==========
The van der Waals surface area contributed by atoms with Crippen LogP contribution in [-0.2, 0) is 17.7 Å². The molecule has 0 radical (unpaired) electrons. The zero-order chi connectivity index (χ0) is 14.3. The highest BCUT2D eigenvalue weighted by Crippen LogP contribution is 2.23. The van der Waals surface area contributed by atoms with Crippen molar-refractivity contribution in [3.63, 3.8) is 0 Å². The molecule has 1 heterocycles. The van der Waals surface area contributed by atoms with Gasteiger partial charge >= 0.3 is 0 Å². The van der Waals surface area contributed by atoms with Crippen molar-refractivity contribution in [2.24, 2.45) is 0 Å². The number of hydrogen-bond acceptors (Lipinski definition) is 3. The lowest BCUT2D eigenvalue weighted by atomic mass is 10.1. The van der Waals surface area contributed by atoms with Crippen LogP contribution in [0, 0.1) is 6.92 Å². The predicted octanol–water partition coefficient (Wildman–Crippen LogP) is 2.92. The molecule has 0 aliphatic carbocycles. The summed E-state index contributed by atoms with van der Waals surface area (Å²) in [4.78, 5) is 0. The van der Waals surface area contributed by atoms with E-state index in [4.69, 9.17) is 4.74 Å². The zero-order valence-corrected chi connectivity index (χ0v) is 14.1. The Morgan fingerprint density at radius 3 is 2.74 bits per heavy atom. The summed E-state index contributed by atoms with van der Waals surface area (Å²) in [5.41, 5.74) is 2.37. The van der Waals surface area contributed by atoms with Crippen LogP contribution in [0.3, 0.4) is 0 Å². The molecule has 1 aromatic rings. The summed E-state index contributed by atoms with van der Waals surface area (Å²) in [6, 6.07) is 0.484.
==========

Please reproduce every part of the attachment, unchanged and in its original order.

The van der Waals surface area contributed by atoms with Crippen LogP contribution in [-0.2, 0) is 17.7 Å². The molecule has 0 radical (unpaired) electrons. The zero-order chi connectivity index (χ0) is 14.3. The highest BCUT2D eigenvalue weighted by Crippen LogP contribution is 2.23. The van der Waals surface area contributed by atoms with Crippen molar-refractivity contribution in [3.63, 3.8) is 0 Å². The molecule has 1 heterocycles. The van der Waals surface area contributed by atoms with Gasteiger partial charge >= 0.3 is 0 Å². The van der Waals surface area contributed by atoms with Crippen molar-refractivity contribution in [2.24, 2.45) is 0 Å². The number of hydrogen-bond acceptors (Lipinski definition) is 3. The lowest BCUT2D eigenvalue weighted by atomic mass is 10.1. The van der Waals surface area contributed by atoms with Crippen LogP contribution in [0, 0.1) is 6.92 Å². The predicted octanol–water partition coefficient (Wildman–Crippen LogP) is 2.92. The molecule has 0 aliphatic carbocycles. The summed E-state index contributed by atoms with van der Waals surface area (Å²) in [4.78, 5) is 0. The van der Waals surface area contributed by atoms with E-state index in [4.69, 9.17) is 4.74 Å². The zero-order valence-corrected chi connectivity index (χ0v) is 14.1. The Morgan fingerprint density at radius 3 is 2.74 bits per heavy atom. The summed E-state index contributed by atoms with van der Waals surface area (Å²) in [5.41, 5.74) is 2.37. The van der Waals surface area contributed by atoms with Crippen LogP contribution in [0.3, 0.4) is 0 Å². The molecule has 1 aromatic rings. The summed E-state index contributed by atoms with van der Waals surface area (Å²) in [6, 6.07) is 0.484.